Saturday, March 28, 2015

More Evidence for Groundwater on Mars

(B) High Resolution Stereo Camera (HRSC) mosaic of the mapped area. Topographic contours (in white, 500 m spacing) are indicated. (C) Excerpt of the geological map by Scott and Tanaka (1986) on an HRSC mosaic. Geologic units (see text for more details): Npl1—Noachian cratered unit of the plateau sequence; Npl2—Noachian subdued crater unit of the plateau sequence; Hr—Hesperian ridged plains material. (D) Footprints of High Resolution Imaging Science Experiment (HiRISE) coverage on an HRSC mosaic. The white fi lling indicates stereo pairs. The area is fully covered by Context Camera (CTX) imagery. Compact Reconnaissance Imaging Spectrometer for Mars (CRISM) scenes used in this study are recognizable by the hourglass shape. Credit: geosociety.org

Monica Pondrelli of the "G. d'Annunzio" University of Chieti-Pescara (Italy) and her colleagues investigated the Equatorial Layered Deposits (ELDs) of Arabia Terra in Firsoff crater area, Mars, to understand their formation and potential habitability. On the plateau, ELDs consist of rare mounds, flat-lying deposits, and cross-bedded dune fields. Pondrelli and colleagues interpret the mounds as smaller spring deposits, the flat-lying deposits as playa, and the cross-bedded dune fields as aeolian. They write that groundwater fluctuations appear to be the major factor controlling ELD deposition.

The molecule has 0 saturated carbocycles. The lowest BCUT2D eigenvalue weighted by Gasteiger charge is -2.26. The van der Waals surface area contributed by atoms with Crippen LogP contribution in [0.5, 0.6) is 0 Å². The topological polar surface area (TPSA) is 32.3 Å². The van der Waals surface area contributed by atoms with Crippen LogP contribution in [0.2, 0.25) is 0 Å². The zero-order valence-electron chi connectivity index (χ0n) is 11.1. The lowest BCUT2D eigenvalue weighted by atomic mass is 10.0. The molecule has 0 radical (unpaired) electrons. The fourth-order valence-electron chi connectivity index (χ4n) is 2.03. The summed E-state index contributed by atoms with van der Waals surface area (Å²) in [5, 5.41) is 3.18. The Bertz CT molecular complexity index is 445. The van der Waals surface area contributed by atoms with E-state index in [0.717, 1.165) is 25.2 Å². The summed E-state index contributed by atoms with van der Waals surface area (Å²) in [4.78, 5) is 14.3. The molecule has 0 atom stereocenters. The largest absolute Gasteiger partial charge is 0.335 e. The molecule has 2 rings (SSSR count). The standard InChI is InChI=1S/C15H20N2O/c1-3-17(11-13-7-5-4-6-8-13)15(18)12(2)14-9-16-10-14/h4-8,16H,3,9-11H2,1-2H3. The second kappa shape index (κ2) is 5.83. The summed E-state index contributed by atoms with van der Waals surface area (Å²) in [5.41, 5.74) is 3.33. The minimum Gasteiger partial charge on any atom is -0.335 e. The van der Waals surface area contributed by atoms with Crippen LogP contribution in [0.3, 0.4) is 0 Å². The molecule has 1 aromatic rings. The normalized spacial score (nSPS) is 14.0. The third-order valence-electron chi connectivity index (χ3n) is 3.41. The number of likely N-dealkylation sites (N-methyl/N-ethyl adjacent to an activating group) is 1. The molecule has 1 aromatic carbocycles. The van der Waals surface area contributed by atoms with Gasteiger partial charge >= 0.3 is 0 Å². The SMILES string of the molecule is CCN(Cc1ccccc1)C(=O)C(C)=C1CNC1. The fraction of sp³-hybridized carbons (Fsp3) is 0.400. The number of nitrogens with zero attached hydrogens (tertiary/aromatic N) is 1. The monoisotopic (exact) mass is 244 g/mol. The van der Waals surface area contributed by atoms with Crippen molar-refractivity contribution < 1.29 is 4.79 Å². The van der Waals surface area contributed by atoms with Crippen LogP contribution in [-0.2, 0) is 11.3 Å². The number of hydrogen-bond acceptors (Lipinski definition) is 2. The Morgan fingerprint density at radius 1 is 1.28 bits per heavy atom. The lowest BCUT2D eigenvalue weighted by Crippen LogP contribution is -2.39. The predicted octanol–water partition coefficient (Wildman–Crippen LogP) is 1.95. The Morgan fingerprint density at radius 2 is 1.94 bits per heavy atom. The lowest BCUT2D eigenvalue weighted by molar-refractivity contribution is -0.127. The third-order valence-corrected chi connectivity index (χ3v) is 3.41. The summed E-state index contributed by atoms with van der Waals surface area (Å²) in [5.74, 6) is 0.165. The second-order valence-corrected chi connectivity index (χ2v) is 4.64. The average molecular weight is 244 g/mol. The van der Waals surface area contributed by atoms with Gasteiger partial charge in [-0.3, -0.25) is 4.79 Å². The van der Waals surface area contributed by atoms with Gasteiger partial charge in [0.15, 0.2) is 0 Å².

Pondrelli and colleagues also note that the ELDs inside the craters would likely have originated by fluid upwelling through the fissure ridges and the mounds, and that lead to evaporite precipitation. The presence of spring and playa deposits points to the possible presence of a hydrological cycle, driving groundwater upwelling on Mars at surface temperatures above freezing. Pondrelli and colleagues write that such conditions in a similar Earth environment would have been conducive for microbial colonization.

As a basis for their research, Pondrelli and colleagues produced a detailed geological map of the Firsoff crater area. The new map includes crater count dating, a survey of the stratigraphic relations, and analysis of the depositional geometries and compositional constraints. They note that this ELD unit consists of sulfates and shows other characteristics typical of evaporites such as polygonal pattern and indications of dissolution.

The research paper is published online at: http://dx.doi.org/10.1130/B31225.1.

Credit: geosociety.org

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